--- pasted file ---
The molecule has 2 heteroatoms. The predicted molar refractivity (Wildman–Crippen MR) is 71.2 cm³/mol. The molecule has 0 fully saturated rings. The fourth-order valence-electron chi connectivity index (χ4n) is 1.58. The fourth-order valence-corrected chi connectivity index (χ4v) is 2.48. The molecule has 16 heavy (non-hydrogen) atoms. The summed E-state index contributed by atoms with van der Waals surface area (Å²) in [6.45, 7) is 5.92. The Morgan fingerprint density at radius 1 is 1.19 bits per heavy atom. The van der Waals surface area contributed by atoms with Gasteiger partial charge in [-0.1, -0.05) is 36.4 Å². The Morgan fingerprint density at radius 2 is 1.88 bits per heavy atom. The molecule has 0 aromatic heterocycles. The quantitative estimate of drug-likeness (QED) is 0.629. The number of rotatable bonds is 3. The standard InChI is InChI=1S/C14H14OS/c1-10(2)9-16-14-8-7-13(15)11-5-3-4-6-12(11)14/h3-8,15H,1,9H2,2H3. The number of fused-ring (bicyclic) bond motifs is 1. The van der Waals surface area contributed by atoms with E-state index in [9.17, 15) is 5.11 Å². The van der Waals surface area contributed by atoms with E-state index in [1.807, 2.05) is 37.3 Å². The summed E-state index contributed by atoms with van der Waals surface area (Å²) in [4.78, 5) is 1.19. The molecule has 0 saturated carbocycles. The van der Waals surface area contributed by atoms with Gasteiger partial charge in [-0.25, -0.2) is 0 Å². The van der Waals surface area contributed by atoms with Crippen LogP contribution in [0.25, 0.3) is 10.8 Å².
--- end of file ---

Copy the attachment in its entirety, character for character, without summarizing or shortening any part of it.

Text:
The molecule has 2 heteroatoms. The predicted molar refractivity (Wildman–Crippen MR) is 71.2 cm³/mol. The molecule has 0 fully saturated rings. The fourth-order valence-electron chi connectivity index (χ4n) is 1.58. The fourth-order valence-corrected chi connectivity index (χ4v) is 2.48. The molecule has 16 heavy (non-hydrogen) atoms. The summed E-state index contributed by atoms with van der Waals surface area (Å²) in [6.45, 7) is 5.92. The Morgan fingerprint density at radius 1 is 1.19 bits per heavy atom. The van der Waals surface area contributed by atoms with Gasteiger partial charge in [-0.1, -0.05) is 36.4 Å². The Morgan fingerprint density at radius 2 is 1.88 bits per heavy atom. The molecule has 0 aromatic heterocycles. The quantitative estimate of drug-likeness (QED) is 0.629. The number of rotatable bonds is 3. The standard InChI is InChI=1S/C14H14OS/c1-10(2)9-16-14-8-7-13(15)11-5-3-4-6-12(11)14/h3-8,15H,1,9H2,2H3. The number of fused-ring (bicyclic) bond motifs is 1. The van der Waals surface area contributed by atoms with E-state index in [9.17, 15) is 5.11 Å². The van der Waals surface area contributed by atoms with E-state index in [1.807, 2.05) is 37.3 Å². The summed E-state index contributed by atoms with van der Waals surface area (Å²) in [4.78, 5) is 1.19. The molecule has 0 saturated carbocycles. The van der Waals surface area contributed by atoms with Gasteiger partial charge in [-0.25, -0.2) is 0 Å². The van der Waals surface area contributed by atoms with Crippen LogP contribution in [0.25, 0.3) is 10.8 Å².